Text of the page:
Sponsored by the Soft Materials Discussion Group
Solar's Softer Side: Advances in Organic Photovoltaic Materials
Posted April 08, 2010
Organic solar technology has the potential to be competitive with non-renewable sources of electricity such as coal or natural gas. However, there some technological barriers that must be overcome to realize this potential. On January 14, 2010, researchers met to discuss new directions in solar, organic photovoltaics. The session began with two short student presentations. Andrew Mutter described the use of protein design and synthetic biology to develop new light-harvesting meta-materials modeled after photosynthesis. Athanasios Bourtsalas discussed nantennas, arrays of nanoscale optical antennas, that could convert sunlight into electricity more efficiently.
The student talks were followed by two keynote talks. Stephen Forrest described methods his laboratory is using to produce more efficient organic photovoltaic materials by refining properties such as crystallinity and nanoscale morphology. Gilles Dennler described commercial-scale production of plastic organic photovoltaic cells and the industrial outlook for this technology.
Use the tabs above to find a meeting report and multimedia from this event.
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Stephen R. Forrest, PhD
University of Michigan
e-mail | web site
Stephen Forrest is the Vice-President for Research and the William Gould Dow Collegiate Professor of Electrical Engineering at the University of Michigan in Ann Arbor. He completed his bachelor's degree at the University of California, Berkeley, and his master's and PhD degrees at the University of Michigan. Since then he has worked on research related to photodetectors, optical communications, light emitting diodes, and photovoltaic devices using organic and inorganic materials at Bell Labs, the University of Southern California, and Princeton University, before moving back to Michigan in 2006. Forrest is a Fellow of the IEEE, a member of the National Academy of Engineering, and received the Thomas Alva Edison award in 1998.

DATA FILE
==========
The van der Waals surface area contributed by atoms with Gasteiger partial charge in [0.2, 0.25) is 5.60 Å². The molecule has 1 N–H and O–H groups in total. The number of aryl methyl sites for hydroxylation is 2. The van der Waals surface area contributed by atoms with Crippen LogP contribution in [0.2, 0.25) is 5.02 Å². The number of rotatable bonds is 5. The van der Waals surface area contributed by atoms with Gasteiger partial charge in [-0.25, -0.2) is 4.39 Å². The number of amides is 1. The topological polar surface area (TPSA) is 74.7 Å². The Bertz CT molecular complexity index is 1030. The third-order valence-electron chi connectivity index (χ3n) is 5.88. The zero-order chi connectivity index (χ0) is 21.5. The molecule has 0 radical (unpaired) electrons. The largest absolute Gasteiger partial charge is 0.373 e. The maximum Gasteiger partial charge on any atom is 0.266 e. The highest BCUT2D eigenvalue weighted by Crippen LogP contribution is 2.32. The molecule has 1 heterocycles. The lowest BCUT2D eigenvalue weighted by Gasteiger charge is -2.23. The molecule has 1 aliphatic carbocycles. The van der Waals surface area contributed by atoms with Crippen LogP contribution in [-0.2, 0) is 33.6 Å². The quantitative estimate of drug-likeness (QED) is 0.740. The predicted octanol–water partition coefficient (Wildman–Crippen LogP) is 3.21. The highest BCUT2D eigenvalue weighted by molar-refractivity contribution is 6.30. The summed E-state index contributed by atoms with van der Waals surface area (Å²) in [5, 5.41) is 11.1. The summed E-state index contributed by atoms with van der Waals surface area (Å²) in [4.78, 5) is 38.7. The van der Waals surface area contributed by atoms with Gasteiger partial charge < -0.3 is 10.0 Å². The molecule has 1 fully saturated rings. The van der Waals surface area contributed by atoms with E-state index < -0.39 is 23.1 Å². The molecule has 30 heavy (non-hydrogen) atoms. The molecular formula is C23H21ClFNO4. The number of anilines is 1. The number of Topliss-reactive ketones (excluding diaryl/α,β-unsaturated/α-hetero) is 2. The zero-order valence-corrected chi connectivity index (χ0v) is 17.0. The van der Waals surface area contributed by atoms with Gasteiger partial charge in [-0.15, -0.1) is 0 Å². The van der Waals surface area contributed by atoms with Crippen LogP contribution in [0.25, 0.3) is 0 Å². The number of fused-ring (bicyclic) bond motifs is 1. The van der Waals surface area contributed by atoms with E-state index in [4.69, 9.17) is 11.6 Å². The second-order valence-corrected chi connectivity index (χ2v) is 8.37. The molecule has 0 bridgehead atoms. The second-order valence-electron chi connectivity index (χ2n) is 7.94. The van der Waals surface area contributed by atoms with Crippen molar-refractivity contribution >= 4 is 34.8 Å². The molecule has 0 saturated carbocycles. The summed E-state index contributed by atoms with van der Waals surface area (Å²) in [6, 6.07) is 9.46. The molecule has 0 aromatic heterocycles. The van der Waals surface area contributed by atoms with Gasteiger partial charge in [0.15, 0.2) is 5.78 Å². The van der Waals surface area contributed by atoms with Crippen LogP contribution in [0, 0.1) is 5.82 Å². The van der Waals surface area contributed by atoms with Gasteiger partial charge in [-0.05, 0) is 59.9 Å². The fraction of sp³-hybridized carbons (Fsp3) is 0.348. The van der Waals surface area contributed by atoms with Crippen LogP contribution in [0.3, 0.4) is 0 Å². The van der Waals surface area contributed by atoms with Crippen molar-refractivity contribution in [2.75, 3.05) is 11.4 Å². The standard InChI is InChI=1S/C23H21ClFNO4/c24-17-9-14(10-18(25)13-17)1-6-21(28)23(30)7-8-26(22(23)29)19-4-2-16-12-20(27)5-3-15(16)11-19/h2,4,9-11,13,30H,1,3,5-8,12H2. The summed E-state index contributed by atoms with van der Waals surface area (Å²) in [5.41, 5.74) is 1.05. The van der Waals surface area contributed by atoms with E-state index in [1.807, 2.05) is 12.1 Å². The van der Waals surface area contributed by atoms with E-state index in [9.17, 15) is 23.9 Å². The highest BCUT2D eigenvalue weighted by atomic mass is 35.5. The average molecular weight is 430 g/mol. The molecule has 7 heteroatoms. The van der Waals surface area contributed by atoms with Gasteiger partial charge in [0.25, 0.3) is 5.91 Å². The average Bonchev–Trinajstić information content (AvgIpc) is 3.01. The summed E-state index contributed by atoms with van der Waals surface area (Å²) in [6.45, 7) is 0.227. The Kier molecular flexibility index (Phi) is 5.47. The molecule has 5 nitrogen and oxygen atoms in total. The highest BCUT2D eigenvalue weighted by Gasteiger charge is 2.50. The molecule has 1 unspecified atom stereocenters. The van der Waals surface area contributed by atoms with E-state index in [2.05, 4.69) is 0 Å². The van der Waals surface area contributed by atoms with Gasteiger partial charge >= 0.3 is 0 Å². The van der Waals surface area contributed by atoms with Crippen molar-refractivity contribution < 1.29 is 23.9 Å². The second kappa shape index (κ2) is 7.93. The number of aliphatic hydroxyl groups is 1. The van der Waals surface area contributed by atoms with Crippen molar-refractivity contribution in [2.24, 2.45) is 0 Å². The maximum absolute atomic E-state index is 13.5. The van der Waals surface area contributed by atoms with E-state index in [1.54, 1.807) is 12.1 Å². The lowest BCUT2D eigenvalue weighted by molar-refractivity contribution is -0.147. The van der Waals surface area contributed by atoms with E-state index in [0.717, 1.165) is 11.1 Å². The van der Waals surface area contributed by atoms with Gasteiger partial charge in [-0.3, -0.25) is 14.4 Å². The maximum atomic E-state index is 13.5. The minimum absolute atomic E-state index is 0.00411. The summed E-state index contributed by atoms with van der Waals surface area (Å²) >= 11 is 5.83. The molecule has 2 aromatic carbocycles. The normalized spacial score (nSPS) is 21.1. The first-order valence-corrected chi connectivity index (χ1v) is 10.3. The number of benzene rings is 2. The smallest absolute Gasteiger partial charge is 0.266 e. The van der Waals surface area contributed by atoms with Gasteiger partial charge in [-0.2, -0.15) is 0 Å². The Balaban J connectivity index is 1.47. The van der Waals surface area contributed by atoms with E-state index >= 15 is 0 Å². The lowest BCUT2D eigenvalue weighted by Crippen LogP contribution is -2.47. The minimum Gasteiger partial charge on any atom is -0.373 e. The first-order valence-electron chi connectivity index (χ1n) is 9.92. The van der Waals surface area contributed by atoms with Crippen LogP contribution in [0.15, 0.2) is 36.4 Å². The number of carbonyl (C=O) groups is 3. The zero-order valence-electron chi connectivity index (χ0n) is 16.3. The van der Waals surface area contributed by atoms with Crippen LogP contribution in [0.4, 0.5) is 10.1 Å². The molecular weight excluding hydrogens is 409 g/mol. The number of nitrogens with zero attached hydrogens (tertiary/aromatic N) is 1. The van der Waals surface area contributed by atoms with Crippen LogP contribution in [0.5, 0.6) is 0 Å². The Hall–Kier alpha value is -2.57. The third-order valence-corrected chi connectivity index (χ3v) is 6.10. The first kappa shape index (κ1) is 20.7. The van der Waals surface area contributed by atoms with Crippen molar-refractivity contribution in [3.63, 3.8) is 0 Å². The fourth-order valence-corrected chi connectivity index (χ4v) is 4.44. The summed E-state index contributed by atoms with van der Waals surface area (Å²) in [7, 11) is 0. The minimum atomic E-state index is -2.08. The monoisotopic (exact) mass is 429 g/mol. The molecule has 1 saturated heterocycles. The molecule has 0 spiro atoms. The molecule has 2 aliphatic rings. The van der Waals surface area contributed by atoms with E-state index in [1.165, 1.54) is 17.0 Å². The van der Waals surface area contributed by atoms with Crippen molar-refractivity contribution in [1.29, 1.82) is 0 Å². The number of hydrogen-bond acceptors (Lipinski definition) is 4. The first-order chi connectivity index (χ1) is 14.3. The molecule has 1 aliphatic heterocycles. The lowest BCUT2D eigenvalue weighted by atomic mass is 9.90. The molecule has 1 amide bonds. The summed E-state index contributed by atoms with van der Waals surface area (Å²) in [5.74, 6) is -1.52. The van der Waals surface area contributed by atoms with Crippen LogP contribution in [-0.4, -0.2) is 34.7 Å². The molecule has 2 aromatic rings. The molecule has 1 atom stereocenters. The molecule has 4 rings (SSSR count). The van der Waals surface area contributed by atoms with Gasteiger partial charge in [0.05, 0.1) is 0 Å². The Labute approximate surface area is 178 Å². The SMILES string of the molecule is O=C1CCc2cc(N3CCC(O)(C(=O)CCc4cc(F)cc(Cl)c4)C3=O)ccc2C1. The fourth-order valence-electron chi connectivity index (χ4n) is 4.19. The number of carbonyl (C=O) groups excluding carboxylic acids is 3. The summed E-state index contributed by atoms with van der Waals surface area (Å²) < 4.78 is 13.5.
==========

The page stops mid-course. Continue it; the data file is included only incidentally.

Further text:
Gilles Dennler, PhD
Gilles Dennler received an engineering degree in solid state physics and a master's degree in semiconductor physics from the National Institute for Applied Sciences in Lyon, France, in 1999. In 2002, he completed a PhD in plasma physics from the University of Toulouse in France and a PhD in experimental physics from the Ecole Polytechnique in Montreal, Canada. He was appointed an assistant professor at the Linz Institute for Organic Solar Cells in Austria in 2003. Since 2006, Dennler has served as the Director of Research for Konarka Technologies.
City College of New York / CUNY
Andrew Mutter is a second year biochemistry PhD student at the City College of New York. He works with Professor Ron Koder to create solar energy nanodevices.
e-mail | web site
Athanasios Bourtsalas started his MS–PhD work in Earth and Environmental Engineering at Columbia University in September 2008. He graduated from the University of Patras, Greece, with a BSc degree in Electrical and Computer Engineering (5-years degree, 72 courses). As a graduate student, Athanasios is a Junior Researcher in the Center of Life Cycle Analysis. His research interests include: renewable energy resources, in particular photovoltaics and wind power; health hazards related to nanotechnology; life cycle analysis.
Seogjoo Jang, PhD
Queens College, City University of New York
e-mail | web site | publications
Seogjoo Jang is an associate professor in the Department of Chemistry and Biochemistry at Queens College, CUNY. He is also a member of the doctoral faculty in Chemistry & Physics at the Graduate Center at CUNY.
Jang received his PhD in Physical Chemistry from the University of Pennsylvania in 1999. He has earned numerous awards, including the Faculty Early Career Development (CAREER) Award from the National Science Foundation and the Goldhaber Distinguished Fellowship from Brookhaven National Lab.
Before hanging up her labcoat, Sarah Webb earned a PhD in bioorganic chemistry from Indiana University. Based in Brooklyn, NY, she writes about science, health, and technology for many publications including Scientific American, Discover, Science Careers, Nature Biotechnology, and ACS Chemical Biology.